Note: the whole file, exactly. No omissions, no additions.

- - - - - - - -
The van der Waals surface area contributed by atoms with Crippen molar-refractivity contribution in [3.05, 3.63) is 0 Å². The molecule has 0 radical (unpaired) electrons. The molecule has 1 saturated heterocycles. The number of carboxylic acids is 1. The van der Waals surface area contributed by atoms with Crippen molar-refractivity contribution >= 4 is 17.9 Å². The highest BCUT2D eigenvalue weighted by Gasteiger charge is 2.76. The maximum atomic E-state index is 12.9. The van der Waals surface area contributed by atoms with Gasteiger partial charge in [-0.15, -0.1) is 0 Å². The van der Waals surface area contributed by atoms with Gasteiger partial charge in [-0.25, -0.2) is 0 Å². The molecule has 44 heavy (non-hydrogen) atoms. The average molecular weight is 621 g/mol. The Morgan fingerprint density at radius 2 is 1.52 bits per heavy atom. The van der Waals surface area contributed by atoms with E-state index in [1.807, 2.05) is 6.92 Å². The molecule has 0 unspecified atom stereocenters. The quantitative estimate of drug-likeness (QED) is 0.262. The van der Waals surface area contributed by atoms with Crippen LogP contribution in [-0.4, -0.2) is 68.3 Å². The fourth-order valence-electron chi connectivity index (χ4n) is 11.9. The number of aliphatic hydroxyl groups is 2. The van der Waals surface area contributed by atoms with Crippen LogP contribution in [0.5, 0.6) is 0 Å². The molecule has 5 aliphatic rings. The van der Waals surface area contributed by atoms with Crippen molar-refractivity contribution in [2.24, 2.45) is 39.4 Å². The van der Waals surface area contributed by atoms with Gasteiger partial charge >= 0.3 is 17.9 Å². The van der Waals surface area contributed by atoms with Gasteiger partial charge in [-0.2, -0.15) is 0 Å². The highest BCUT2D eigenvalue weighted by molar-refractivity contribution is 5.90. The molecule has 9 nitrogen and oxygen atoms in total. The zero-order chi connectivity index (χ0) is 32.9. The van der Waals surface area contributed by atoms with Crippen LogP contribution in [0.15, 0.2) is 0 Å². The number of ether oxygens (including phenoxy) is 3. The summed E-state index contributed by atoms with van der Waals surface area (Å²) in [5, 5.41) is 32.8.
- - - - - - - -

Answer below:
The van der Waals surface area contributed by atoms with Crippen molar-refractivity contribution in [3.05, 3.63) is 0 Å². The molecule has 0 radical (unpaired) electrons. The molecule has 1 saturated heterocycles. The number of carboxylic acids is 1. The van der Waals surface area contributed by atoms with Crippen molar-refractivity contribution >= 4 is 17.9 Å². The highest BCUT2D eigenvalue weighted by Gasteiger charge is 2.76. The maximum atomic E-state index is 12.9. The van der Waals surface area contributed by atoms with Gasteiger partial charge in [-0.15, -0.1) is 0 Å². The van der Waals surface area contributed by atoms with Gasteiger partial charge in [-0.25, -0.2) is 0 Å². The molecule has 44 heavy (non-hydrogen) atoms. The average molecular weight is 621 g/mol. The Morgan fingerprint density at radius 2 is 1.52 bits per heavy atom. The van der Waals surface area contributed by atoms with E-state index in [1.807, 2.05) is 6.92 Å². The molecule has 0 unspecified atom stereocenters. The quantitative estimate of drug-likeness (QED) is 0.262. The van der Waals surface area contributed by atoms with Crippen LogP contribution in [-0.4, -0.2) is 68.3 Å². The fourth-order valence-electron chi connectivity index (χ4n) is 11.9. The number of aliphatic hydroxyl groups is 2. The van der Waals surface area contributed by atoms with Crippen LogP contribution in [0.5, 0.6) is 0 Å². The molecule has 5 aliphatic rings. The van der Waals surface area contributed by atoms with Crippen molar-refractivity contribution in [2.24, 2.45) is 39.4 Å². The van der Waals surface area contributed by atoms with Gasteiger partial charge >= 0.3 is 17.9 Å². The van der Waals surface area contributed by atoms with Gasteiger partial charge in [-0.2, -0.15) is 0 Å². The highest BCUT2D eigenvalue weighted by molar-refractivity contribution is 5.90. The molecule has 9 nitrogen and oxygen atoms in total. The zero-order chi connectivity index (χ0) is 32.9. The van der Waals surface area contributed by atoms with Crippen LogP contribution in [0.15, 0.2) is 0 Å². The number of ether oxygens (including phenoxy) is 3. The summed E-state index contributed by atoms with van der Waals surface area (Å²) in [5, 5.41) is 32.8.